Gender

The Gender Beat: Parliament Panel Seeks Public Suggestions on Transgender Bill; Australian Opposition Blocks Same-Sex Marriage

A round-up of what’s happening in the worlds of gender and sexuality.

A transgender attends a rally in Mumbai. Credit: Reuters

A transgender attends a rally in Mumbai. Credit: Reuters

Parliamentary panel invites suggestions from public on Transgender Bill

With an aim to involve the community in the making of the law, the parliamentary panel examining the Transgender Bill has invited suggestions from the public, PTI reports.

The Transgender Persons (Protection of Rights) Bill, 2016, which seeks to define the term transgender and prohibit discrimination against the community, was introduced in the Lok Sabha during the monsoon session.

The Bill was referred to Standing Committee on Social Justice and Empowerment for examination amid criticism from a section of the transgender community.

According to a Lok Sabha statement, “Considering the wider implications of the proposed legislation for protection of the rights of transgender persons and for an in-depth study of the proposals in the Bill, the standing committee decided to invite suggestions… from the public in general and from NGOs … stakeholders and Institutions in particular.”

The Bill gives transgender persons the right to be recognised as such and also grants them the right to “self-perceived” gender identity.

The transgender community in India is among the most marginalised in the country because they don’t fit into the categories of the two recognised genders of men and women.

US ranks lower than Kazakhstan and Algeria on gender equality, study reveals

A study to mark International Day of the Girl, which falls on October 11, ranked the US below Kazakhstan and Algeria on gender equality.

A recent story in The Guardian said that according to the report by Save the Children, that showed the countries that offer the most opportunities for girls, the US ranked 32nd due to its teenage pregnancy rates and and its record maternal deaths.

Low ranking of the US is on account of its teenage pregnancy rates and and its record maternal deaths. Credit: Reuters/Alvin Baez.

Lisa Wise, the head of inclusive development of Save the Children told The Guardian that the issue of gender equality wasn’t unique to developing countries. “Girls in relation to boys are denied their opportunities in high-income countries too,” she said.

According to the study, some low-income countries, like Rwanda, however, defied trends and performed relatively well. The country boasts of the highest proportion of female MPs in the world at 68% and ranked 49th in the Girls’ Opportunity Index, ahead of its neighbours Burundi and Tanzania, that stood at 107 and 118.

The study, however, also says that 66% of children surveyed in Rwanda feel that a woman’s most vital role was to take care of her home and cook for her family. 74% of those surveyed in India agreed.

Leftist party in El Salvador proposes decriminalising abortion in cases of rape, risky pregnancy

In what came as a ray of hope to abortion proponents in El Salvador, the nation’s ruling leftist party on Tuesday presented a proposal to Congress to allow abortion in cases of rape or risky pregnancy, Reuters reports.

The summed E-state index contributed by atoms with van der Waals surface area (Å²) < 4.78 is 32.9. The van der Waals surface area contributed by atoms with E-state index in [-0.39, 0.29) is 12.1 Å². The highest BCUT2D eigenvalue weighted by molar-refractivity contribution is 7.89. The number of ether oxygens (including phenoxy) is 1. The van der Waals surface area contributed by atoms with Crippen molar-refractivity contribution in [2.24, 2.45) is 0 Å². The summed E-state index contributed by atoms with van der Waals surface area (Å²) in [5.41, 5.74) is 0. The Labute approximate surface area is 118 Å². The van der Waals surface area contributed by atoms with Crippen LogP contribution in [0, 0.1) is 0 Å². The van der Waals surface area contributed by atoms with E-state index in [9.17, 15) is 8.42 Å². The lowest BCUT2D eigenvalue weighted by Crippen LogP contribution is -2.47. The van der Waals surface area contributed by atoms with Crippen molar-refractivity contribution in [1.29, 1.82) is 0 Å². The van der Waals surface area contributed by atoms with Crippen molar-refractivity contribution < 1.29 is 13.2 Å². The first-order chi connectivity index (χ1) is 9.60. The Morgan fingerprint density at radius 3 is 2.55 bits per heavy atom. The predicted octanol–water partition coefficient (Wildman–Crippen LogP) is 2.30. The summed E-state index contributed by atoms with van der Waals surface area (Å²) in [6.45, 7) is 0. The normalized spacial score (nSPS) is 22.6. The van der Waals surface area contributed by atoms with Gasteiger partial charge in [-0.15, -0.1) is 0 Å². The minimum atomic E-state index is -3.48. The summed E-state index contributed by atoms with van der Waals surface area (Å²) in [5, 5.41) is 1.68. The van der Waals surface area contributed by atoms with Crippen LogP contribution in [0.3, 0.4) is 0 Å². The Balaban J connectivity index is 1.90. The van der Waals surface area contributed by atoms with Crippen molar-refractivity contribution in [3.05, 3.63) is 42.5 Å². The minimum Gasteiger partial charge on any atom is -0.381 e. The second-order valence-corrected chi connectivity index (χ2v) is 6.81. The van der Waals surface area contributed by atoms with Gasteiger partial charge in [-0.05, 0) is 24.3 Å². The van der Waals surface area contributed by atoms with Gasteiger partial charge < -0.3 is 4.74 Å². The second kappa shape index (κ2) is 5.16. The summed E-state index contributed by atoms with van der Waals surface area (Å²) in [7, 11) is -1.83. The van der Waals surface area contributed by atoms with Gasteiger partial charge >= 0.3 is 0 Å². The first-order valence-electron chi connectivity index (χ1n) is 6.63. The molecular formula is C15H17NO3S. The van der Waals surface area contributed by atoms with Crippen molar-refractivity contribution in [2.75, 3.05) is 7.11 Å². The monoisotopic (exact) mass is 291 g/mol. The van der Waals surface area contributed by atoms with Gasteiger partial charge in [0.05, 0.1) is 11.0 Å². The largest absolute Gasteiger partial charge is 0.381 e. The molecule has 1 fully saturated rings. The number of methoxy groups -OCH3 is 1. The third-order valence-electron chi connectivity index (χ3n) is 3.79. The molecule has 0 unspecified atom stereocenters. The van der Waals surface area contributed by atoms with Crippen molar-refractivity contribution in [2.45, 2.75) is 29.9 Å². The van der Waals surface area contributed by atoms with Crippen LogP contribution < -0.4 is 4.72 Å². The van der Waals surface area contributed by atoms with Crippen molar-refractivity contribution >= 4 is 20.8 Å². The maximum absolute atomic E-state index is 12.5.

Abortion is currently completely banned in the nation.

In this 2012 file photo, a woman sits in a float with "Yes abortion legal" written on her back during a protest in San Salvador. Credit:Reuters/Ulises Rodriguez

In this 2012 file photo, a woman sits in a float with “Yes abortion legal” written on her back during a protest in San Salvador. Credit:Reuters/Ulises Rodriguez

The proposal, presented by the Farabundo Martin National Liberation Front, would allow abortion in cases of rape or trafficking, when the woman’s life is in danger, or when the fetus is so deformed that it makes life unviable.

The impoverished Central American country is known for its strict anti-abortion rules, with women who have abortions facing up to 30 years in prison.

Gay marriage unlikely for years in Australia after parliament rejects public vote

Same-sex marriage is likely to be delayed for at least three more years in Australia after the country’s opposition Labour party said on Tuesday that it would not support a national vote.

The rejection is a blow to Prime Minister Malcolm Turnbull who has seen his popularity wane amid frustration that he has failed to live up to his progressive reputation, wrote Colin Packham in a Reuters report.

A gay rights activist holds a placard during a rally supporting same-sex marriage, in Sydney, Australia May 31, 2015. REUTERS/David Gray

A gay rights activist holds a placard during a rally supporting same-sex marriage, in Sydney, Australia May 31, 2015. Credit:Reuters/David Gray

According to analysts, waning political support could become a threat to his position in a country that has seen five prime ministers in nine years.

Over 60% of Australians support same-sex marriage, according to a Gallop poll in August.

Australia’s centre-right coalition government introduced legislation in parliament last month to hold a public vote in February 2017 on whether to legalise same-sex unions.

The Bill required the support of some opposition lawmakers because Turnbull’s Liberal-National coalition has only a one-vote majority in the lower house and does not have a majority in the upper house.

The rejection by the centre-left Labour party ended any hope the Bill could pass.

“Why should gay Australians be subjected to a different law-making process than any other Australians?” said Labour leader Bill Shorten, Reuters reports. “Why should a couple in a committed relationship have to knock on the doors of 15 million of their fellow Australians and see if they agree with it? The easiest way is the way which this parliament has done for a hundred years – legislate.”

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